Ways to Conserve Energy in Your Home, Even in Winter Months

In the winter months, energy bills increase as we crank our heaters and keep our lights on longer during the quickly-darkening days.

This winter, energy bills are likely going to be higher than ever, the U.S. Energy Information Administration predicts, as supply and demand disruptions caused by the pandemic bring higher prices, coupled with a colder winter.

Some people who heat their homes with natural gas are expected to spend 30 percent more than they did last year, while those who heat with electricity will only spend about 6 percent more.

That’s why it’s more important than ever to learn how to conserve energy in your home during the winter months. Here are some tips to keep the home insulated and warm, regardless of if this winter brings drizzle or snow.

Keep the heat in

Heat escapes the home in many ways, and windows are a big part of that. The U.S. Department of Energy estimates that about 30 percent of a home’s heat is lost through the windows.

To help prevent that loss, you can install drapes to keep the heat in. Energy Saver has a list of different types of shades and how they may work best for your home. For example, you may want long drapes that go to the floor or window sill to prevent heat from escaping. It’s best if the drapes seal together to keep the heat in.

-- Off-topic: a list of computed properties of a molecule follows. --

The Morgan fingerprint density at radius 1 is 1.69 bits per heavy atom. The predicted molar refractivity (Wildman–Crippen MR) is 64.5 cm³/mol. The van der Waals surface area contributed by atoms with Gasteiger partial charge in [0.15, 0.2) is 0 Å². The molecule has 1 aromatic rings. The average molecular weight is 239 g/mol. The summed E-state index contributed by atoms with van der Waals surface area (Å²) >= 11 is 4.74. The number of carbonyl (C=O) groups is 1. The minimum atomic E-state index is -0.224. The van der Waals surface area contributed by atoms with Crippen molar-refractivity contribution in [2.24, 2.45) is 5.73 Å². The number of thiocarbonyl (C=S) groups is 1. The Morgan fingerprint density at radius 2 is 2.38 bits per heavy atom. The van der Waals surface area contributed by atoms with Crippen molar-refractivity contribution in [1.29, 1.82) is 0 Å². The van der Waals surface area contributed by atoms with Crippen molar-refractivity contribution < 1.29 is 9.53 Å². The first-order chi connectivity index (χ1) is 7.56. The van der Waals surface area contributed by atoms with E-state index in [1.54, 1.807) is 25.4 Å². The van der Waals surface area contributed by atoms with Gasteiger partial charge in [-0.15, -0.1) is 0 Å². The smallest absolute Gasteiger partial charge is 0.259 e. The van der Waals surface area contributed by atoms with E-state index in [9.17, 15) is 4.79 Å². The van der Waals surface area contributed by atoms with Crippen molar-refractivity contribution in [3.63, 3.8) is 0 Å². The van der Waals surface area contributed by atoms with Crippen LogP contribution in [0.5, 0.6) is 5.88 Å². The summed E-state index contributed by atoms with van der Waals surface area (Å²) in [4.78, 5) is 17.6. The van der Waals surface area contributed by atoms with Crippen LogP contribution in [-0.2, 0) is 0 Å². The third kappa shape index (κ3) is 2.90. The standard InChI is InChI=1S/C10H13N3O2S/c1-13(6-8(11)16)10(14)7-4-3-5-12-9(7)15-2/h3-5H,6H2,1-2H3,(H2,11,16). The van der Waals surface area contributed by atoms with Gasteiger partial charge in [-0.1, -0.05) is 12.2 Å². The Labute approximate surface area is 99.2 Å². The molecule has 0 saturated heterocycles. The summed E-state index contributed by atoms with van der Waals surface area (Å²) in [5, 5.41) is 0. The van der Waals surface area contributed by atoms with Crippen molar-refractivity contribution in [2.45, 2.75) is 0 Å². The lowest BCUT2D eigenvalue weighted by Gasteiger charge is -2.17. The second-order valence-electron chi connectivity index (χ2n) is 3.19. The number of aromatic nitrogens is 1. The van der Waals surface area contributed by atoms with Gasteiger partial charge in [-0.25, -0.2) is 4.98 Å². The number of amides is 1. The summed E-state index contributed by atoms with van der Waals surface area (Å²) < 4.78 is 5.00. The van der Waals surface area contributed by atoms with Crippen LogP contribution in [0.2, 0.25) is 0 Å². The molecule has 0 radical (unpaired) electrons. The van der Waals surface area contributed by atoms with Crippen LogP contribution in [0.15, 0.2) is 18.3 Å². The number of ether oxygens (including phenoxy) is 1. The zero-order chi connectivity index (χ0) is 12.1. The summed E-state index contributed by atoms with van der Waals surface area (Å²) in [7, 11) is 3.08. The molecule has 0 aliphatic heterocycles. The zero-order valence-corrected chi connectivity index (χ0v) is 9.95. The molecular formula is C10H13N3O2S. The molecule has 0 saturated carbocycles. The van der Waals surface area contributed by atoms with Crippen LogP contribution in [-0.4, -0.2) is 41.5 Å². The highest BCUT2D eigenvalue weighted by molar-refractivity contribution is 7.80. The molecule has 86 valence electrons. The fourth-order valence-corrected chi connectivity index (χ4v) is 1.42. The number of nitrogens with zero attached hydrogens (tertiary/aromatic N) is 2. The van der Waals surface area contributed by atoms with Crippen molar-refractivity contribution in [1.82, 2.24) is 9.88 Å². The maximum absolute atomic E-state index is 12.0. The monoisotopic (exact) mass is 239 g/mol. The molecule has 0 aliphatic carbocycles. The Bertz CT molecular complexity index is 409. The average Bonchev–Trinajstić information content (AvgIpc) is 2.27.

You may not want to keep your blinds closed at all times though. If your window faces sunlight during the day, you can keep the shades open to let the sun warm the room.

Windows aren’t the only places you’ll want to insulate. Look for where cracks in your doors leading outside provide an opportunity for heat to leave. Martha Stewart has quick, easy instructions for making a door draft dodger, out of cheap fabric and a filler like newspapers.

Weather stripping and caulking are helpful ways to make sure that air is not leaving the home where places like electrical wiring or plumbing enter.

Lighting and water

We like keeping the lights on late into the evenings during the dark winter months, and who can blame us? But to make sure you’re not wasting energy, install lights that are energy efficient.

Puget Sound Energy reports that LED bulbs use 80 percent less energy than incandescent bulbs and can last one to two decades longer than other lights!

You can also install energy efficient showerheads to reduce the amount of water you use. Seattle City Light shares that reducing your showering time even by a few minutes can help you conserve.


Questions about home insurance? Contact a Sea Mountain Homeowners Insurance Specialist today!